“We typically drive the same car for up to 10 years. We live in a neighborhood and carry a mortgage well within our means. We do not buy expensive clothing or jewelry and do not pamper ourselves. Our vacations are to U.S. National Parks, which are more fun, provide great exercise and are less costly than some more commercial vacations.”

Age: 54

Lifestyle: Married with two children

Occupation: White collar criminal litigation attorney at Parker Poe Adams & Bernstein, LLP

Splurge: “Russell Stover Pectin Jelly Beans, subscription tickets to the Charlotte Symphony and Broadway Lights series and my annual boys trip to Las Vegas.”

Items he lives without: High end clothes, furniture, wines, art, home decorations, stuff.

How he makes it work: “Quicken, Quicken, Quicken! We record every purchase in our Quicken software so we can create an annual budget, plan our expenses and track our investments.

“We have a separate designated account for every major expense and put money into them on a prearranged schedule directly from our paycheck for things such as vacations and college tuition. We even have accounts for weddings when our kids are older and one for any medical emergencies. When we were pregnant with our first child, we aggressively put money into a 529 Plan and paid extra on our mortgage so the house would be owned free and clear when she started her first day of college.”

(4) Kris Steele

Photo by Stephanie Pulliam
Kris Steele

I’ve changed multiple times over the years. I read and re-read many books on finance and the different approaches you can take. I’ve found that saving first is the most important step for me to be successful. That way it’s saved and I’m then penalized for taking it out, which makes me avoid taking money out of retirement.”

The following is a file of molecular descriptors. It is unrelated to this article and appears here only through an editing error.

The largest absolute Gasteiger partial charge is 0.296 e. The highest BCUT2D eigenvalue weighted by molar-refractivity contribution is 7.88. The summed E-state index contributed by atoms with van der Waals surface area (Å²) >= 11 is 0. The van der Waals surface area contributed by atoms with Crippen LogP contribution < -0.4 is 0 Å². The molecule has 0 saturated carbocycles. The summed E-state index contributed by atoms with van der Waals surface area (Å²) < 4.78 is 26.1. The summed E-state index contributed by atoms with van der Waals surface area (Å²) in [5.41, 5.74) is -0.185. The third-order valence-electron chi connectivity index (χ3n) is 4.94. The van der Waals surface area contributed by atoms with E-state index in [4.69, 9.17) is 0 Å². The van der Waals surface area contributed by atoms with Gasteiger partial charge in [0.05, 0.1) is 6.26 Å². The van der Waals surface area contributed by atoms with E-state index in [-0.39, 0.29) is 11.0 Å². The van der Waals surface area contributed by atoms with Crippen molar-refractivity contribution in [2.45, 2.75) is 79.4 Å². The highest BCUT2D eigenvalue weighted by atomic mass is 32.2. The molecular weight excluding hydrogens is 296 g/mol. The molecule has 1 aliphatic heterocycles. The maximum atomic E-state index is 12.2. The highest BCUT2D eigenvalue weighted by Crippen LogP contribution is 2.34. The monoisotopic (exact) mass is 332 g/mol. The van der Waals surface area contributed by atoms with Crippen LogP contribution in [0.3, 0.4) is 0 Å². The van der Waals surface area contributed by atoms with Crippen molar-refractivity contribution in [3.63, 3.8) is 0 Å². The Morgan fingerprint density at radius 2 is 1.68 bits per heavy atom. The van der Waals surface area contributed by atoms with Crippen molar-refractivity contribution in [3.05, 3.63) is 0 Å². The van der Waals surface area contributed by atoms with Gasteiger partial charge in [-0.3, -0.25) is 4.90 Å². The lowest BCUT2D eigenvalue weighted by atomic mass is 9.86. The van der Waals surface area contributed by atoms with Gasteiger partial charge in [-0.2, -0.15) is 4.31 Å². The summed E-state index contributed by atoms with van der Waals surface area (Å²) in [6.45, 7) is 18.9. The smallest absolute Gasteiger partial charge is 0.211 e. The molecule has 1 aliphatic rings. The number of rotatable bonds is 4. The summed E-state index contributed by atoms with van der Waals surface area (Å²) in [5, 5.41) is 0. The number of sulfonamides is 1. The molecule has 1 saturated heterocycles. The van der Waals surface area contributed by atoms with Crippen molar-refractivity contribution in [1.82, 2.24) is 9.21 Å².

Age: 33

Lifestyle: Married and two children

Occupation: Loan officer in a mortgage finance firm and owner of Crown Town Compost

Splurge: Gardening stuff and clothing

Items he lives without: Cable, a new car, eating out each day

How he makes it work: “I bike often but also drive due to the needs of my job. We have check-ins. For example, my wife and I meet to discuss the ins and outs of our budget and plan for the next month.”

(5) Sander Walker

Photo by Jayde Walker
Sander Walker

“Except for the house, we don’t purchase anything we can’t pay cash for. We live within our means.”

Age: 57

Lifestyle: Married with two children

Occupation: Co-owner of Walker PR Group

Splurge: “Not much … but if we do, it’s on the kids.”     

Items he lives without: New cars, anything trendy and overpriced

How he makes it work: “We make a detailed budget and stick to it. We are all expert bargain hunters and even make it fun sometimes. We also get the highest reward-points credit card and use it to pay for everything. We create a vacation fund each year with the proceeds. We also switched to a 15-year mortgage six years ago, saving tens ofthousands in interest and will have the house paid off at the same time we plan to retire.”

What’s the one thing you’ve done to change your financial situation? Add it to the comments below.

Responses were lightly edited for brevity and clarity.